I just discovered this book, although I think I heard about it when I was doing research on cults at some point. I downloaded a sample. It is a hard book to read and you can tell it was painful for the author, Philip Zimbardo, to write. He was the psychologist, or one of them, who masterminded the Stanford Prison Experiment, and admits, with much regret, that he wishes he stopped it sooner. He testified in defense of an abusive prison guard, stating that this man had to work 40 days in a row without a day off.
It makes you think about hospital workers. They aren’t paid much, and they are regularly threatened because they work under a hierarchy. If you hang around the wards long you realize they’re actually under pressure to treat us badly. They have to be sneaky to do us “favors” or be nice or kind or actually listen.
I can recall so many times I argued with them, and the “nice” one, some low-paid worker, would FINALLY sit with me and hear out my side of it. Then, that worker might say something like, “I’m not supposed to do this but I’ll go talk to the supervisor.” Like they’ve been told we’re wrong by default.
That’s what happened to me while I was being abused in Mount Auburn Hospital in 2013. The worker started at 3pm and stayed till 11 or 11:30. Right away, at 3 when she came on, she said, “Excuse me, I have to use your phone.”
At the time, I thought she was arranging for her ride home. i didn’t realize this was the beginning of her shift. In fact, I didn’t even realize she was coming in to work. I thought she was from some other floor and had stopped in and suddenly needed to use my hospital phone, which I let her do.
She kept talking. A half hour had now passed. I was expecting a call and this woman wouldn’t let me have the phone. Finally, she put it down. It rang again and she picked it up and started talking some more. Now, a few hours had passed and she had been using the phone nonstop. I was really worried I was going to miss my call. Also, I was paying for the phone, and she was using it. Why wasn’t she using her own cell phone? Probably because she didn’t want to use up the minutes.
I walked out into the hall. I tried to get the attention of one of the nurses. “Hey, this woman has used my phone nonstop! Hey, look!” But when the nurse looked in, the woman hid the phone behind my bed.
“Oh no, Julie, you’re just paranoid. She’s working. Go back into your room.”
I couldn’t believe it. She was calling me psychotic and this was really happening.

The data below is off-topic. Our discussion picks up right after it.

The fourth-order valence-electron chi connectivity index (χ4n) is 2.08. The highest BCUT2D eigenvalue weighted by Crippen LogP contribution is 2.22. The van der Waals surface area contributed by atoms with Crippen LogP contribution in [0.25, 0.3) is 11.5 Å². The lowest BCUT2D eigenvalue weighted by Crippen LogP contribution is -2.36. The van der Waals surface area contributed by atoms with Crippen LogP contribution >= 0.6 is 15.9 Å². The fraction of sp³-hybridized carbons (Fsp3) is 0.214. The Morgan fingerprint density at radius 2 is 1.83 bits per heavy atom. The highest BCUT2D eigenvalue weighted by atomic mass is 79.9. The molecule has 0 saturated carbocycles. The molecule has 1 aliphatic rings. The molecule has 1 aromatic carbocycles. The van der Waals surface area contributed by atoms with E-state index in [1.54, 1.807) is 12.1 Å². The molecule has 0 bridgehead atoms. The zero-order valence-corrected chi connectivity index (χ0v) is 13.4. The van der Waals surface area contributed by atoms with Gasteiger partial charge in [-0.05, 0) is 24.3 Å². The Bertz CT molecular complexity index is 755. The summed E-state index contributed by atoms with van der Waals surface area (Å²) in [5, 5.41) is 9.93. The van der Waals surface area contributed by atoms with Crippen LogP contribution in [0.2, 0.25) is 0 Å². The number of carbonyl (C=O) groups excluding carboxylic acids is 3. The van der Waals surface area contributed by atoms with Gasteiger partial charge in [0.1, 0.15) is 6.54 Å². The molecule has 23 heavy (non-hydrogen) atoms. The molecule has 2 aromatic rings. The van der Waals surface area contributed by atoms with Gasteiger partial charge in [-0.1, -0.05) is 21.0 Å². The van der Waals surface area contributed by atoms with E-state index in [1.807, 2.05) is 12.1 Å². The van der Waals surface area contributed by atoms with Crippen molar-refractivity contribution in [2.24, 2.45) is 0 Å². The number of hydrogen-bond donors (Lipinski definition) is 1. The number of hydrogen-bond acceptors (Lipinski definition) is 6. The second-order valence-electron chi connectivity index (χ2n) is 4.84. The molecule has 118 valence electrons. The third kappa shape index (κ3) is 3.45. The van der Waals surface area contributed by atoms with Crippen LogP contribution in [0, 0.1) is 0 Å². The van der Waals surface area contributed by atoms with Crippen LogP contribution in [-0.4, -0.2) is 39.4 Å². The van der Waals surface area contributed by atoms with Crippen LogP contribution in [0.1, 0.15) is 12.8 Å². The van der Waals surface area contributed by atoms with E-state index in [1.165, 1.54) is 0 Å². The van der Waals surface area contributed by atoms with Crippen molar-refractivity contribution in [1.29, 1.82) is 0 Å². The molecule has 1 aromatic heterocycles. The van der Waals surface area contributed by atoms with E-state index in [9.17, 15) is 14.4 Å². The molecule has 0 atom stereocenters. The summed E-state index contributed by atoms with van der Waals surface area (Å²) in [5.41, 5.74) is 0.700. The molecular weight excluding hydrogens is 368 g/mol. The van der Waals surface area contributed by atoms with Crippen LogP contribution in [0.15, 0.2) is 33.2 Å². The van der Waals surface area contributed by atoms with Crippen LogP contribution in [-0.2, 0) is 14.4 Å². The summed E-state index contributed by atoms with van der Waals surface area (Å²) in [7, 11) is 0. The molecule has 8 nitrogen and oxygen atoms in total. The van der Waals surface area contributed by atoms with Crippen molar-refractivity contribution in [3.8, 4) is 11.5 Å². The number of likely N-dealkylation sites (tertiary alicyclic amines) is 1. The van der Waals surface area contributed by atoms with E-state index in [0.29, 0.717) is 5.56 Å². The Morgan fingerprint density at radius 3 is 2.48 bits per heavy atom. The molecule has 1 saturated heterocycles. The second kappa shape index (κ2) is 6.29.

Six hours had now passed. No amount of pleading to the hall nurses did any good. They only shooed me back into my room and insisted that the worker was “only doing her job.”
Finally, when the shift changed, the worker gave up my phone and left. I felt on the verge of tears. The next worker was one of the few “nice ones.” I’d had her before.
I told her what happened. Another worker, an ally, came into the room and they spoke with each other. I knew in my heart they believed me.
The “nice one” said to me, “I’m going to tell the supervisor.” I couldn’t believe it. Someone was taking my side.
It was past midnight when the supervisor showed up in my room and I told her the whole story. I tried to explain that the worker lied to me when I picked up the phone myself and told me, “Oh, it was just a wrong number. Some Chinese guy.” It wasn’t a Chinese guy! It was a call for her, which she didn’t want to admit. I told the supervisor that the worker used my phone the entire time, and the damn staff claimed I was delusional and that it hadn’t happened.
Do you know what it is like to be called delusional when you are not? Especially when you are both medically compromised and in captivity. The traumatic effect ran deep, and to this day, I have a lot of trouble getting along with other people.
I wish that whole thing never happened. But it did, and I can’t erase the hurt and fear I went through. I can’t take it back. They aren’t going to apologize for the eye-rolling, for the physical abuse, for the jeering, for the infantalizing, and for keeping me in captivity the way they did. Most people who have been abused the way I did never get any resolution, certainly not from the source of abuse.
It is indeed a bit of consolation knowing that these lower-paid workers were under immense stress. They were told I was a subhuman monster and to treat me totally disrespectfully. Which they did. One heard me out and she tried to plead with the doctor to let me go, but I think he must have bullied her, too. He took her off my case totally and from the looks of it, she was forbidden to speak with me after that.
I couldn’t stay friends with anyone who claimed this abuse was justified. I unfriended many people. It was NOT justified. Boy was that a cruel thing to say. Yes they were covering their asses. The only danger that I presented to them was my pen. Which the administration knew damn well.